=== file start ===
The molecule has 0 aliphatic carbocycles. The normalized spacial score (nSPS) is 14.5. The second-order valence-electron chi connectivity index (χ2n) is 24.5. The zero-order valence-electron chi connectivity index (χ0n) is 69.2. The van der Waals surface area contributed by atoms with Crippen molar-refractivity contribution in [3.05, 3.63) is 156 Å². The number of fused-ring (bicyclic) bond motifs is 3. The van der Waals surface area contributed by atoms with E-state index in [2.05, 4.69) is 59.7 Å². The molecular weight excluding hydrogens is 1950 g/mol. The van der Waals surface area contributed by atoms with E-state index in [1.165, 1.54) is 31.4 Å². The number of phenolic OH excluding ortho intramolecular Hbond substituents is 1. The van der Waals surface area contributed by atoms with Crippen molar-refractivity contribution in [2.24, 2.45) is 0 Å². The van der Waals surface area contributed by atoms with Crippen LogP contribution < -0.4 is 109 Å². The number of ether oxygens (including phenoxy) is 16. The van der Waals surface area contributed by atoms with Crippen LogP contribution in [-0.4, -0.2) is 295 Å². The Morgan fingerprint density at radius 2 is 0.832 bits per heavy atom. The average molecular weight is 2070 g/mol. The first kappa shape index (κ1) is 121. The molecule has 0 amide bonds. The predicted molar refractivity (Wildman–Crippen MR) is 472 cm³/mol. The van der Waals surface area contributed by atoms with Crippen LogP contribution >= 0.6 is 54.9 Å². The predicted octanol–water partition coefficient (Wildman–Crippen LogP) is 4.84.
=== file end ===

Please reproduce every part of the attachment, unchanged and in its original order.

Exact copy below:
The molecule has 0 aliphatic carbocycles. The normalized spacial score (nSPS) is 14.5. The second-order valence-electron chi connectivity index (χ2n) is 24.5. The zero-order valence-electron chi connectivity index (χ0n) is 69.2. The van der Waals surface area contributed by atoms with Crippen molar-refractivity contribution in [3.05, 3.63) is 156 Å². The number of fused-ring (bicyclic) bond motifs is 3. The van der Waals surface area contributed by atoms with E-state index in [2.05, 4.69) is 59.7 Å². The molecular weight excluding hydrogens is 1950 g/mol. The van der Waals surface area contributed by atoms with E-state index in [1.165, 1.54) is 31.4 Å². The number of phenolic OH excluding ortho intramolecular Hbond substituents is 1. The van der Waals surface area contributed by atoms with Crippen molar-refractivity contribution in [2.24, 2.45) is 0 Å². The van der Waals surface area contributed by atoms with Crippen LogP contribution < -0.4 is 109 Å². The number of ether oxygens (including phenoxy) is 16. The van der Waals surface area contributed by atoms with Crippen LogP contribution in [-0.4, -0.2) is 295 Å². The Morgan fingerprint density at radius 2 is 0.832 bits per heavy atom. The average molecular weight is 2070 g/mol. The first kappa shape index (κ1) is 121. The molecule has 0 amide bonds. The predicted molar refractivity (Wildman–Crippen MR) is 472 cm³/mol. The van der Waals surface area contributed by atoms with Crippen LogP contribution >= 0.6 is 54.9 Å². The predicted octanol–water partition coefficient (Wildman–Crippen LogP) is 4.84.